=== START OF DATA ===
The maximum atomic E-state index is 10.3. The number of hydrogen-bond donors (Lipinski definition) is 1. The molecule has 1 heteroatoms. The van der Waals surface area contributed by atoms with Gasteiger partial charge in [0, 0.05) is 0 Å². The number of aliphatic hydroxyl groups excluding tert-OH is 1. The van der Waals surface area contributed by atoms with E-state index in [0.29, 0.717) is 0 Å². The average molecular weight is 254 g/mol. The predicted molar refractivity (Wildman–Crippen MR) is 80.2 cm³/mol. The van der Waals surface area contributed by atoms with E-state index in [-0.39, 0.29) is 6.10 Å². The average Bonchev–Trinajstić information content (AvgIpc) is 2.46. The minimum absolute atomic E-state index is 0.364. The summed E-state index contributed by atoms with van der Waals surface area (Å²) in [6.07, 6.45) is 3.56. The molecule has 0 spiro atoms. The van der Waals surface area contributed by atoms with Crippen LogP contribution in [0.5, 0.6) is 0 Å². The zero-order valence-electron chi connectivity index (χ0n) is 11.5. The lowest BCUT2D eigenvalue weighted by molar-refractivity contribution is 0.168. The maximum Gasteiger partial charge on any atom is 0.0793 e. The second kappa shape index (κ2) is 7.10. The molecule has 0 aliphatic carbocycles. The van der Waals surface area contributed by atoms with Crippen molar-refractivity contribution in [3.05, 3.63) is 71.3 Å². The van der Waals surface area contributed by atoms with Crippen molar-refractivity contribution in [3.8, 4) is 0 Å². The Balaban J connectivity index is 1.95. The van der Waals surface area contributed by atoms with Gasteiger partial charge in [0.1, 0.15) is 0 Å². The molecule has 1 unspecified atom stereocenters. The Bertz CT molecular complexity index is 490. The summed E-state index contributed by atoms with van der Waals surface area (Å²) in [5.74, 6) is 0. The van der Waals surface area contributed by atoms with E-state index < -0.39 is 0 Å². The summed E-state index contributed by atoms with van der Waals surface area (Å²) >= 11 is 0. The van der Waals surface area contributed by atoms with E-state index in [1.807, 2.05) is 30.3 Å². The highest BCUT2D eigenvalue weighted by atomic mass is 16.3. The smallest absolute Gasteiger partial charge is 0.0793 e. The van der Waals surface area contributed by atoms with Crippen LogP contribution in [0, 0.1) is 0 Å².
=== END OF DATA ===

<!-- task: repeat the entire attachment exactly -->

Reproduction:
The maximum atomic E-state index is 10.3. The number of hydrogen-bond donors (Lipinski definition) is 1. The molecule has 1 heteroatoms. The van der Waals surface area contributed by atoms with Gasteiger partial charge in [0, 0.05) is 0 Å². The number of aliphatic hydroxyl groups excluding tert-OH is 1. The van der Waals surface area contributed by atoms with E-state index in [0.29, 0.717) is 0 Å². The average molecular weight is 254 g/mol. The predicted molar refractivity (Wildman–Crippen MR) is 80.2 cm³/mol. The van der Waals surface area contributed by atoms with E-state index in [-0.39, 0.29) is 6.10 Å². The average Bonchev–Trinajstić information content (AvgIpc) is 2.46. The minimum absolute atomic E-state index is 0.364. The summed E-state index contributed by atoms with van der Waals surface area (Å²) in [6.07, 6.45) is 3.56. The molecule has 0 spiro atoms. The van der Waals surface area contributed by atoms with Crippen LogP contribution in [0.5, 0.6) is 0 Å². The zero-order valence-electron chi connectivity index (χ0n) is 11.5. The lowest BCUT2D eigenvalue weighted by molar-refractivity contribution is 0.168. The maximum Gasteiger partial charge on any atom is 0.0793 e. The second kappa shape index (κ2) is 7.10. The molecule has 0 aliphatic carbocycles. The van der Waals surface area contributed by atoms with Crippen molar-refractivity contribution in [3.05, 3.63) is 71.3 Å². The van der Waals surface area contributed by atoms with Crippen molar-refractivity contribution in [3.8, 4) is 0 Å². The Balaban J connectivity index is 1.95. The van der Waals surface area contributed by atoms with Gasteiger partial charge in [0.1, 0.15) is 0 Å². The molecule has 1 unspecified atom stereocenters. The Bertz CT molecular complexity index is 490. The summed E-state index contributed by atoms with van der Waals surface area (Å²) in [5.74, 6) is 0. The van der Waals surface area contributed by atoms with E-state index < -0.39 is 0 Å². The summed E-state index contributed by atoms with van der Waals surface area (Å²) >= 11 is 0. The van der Waals surface area contributed by atoms with E-state index in [1.807, 2.05) is 30.3 Å². The highest BCUT2D eigenvalue weighted by atomic mass is 16.3. The smallest absolute Gasteiger partial charge is 0.0793 e. The van der Waals surface area contributed by atoms with Crippen LogP contribution in [0, 0.1) is 0 Å².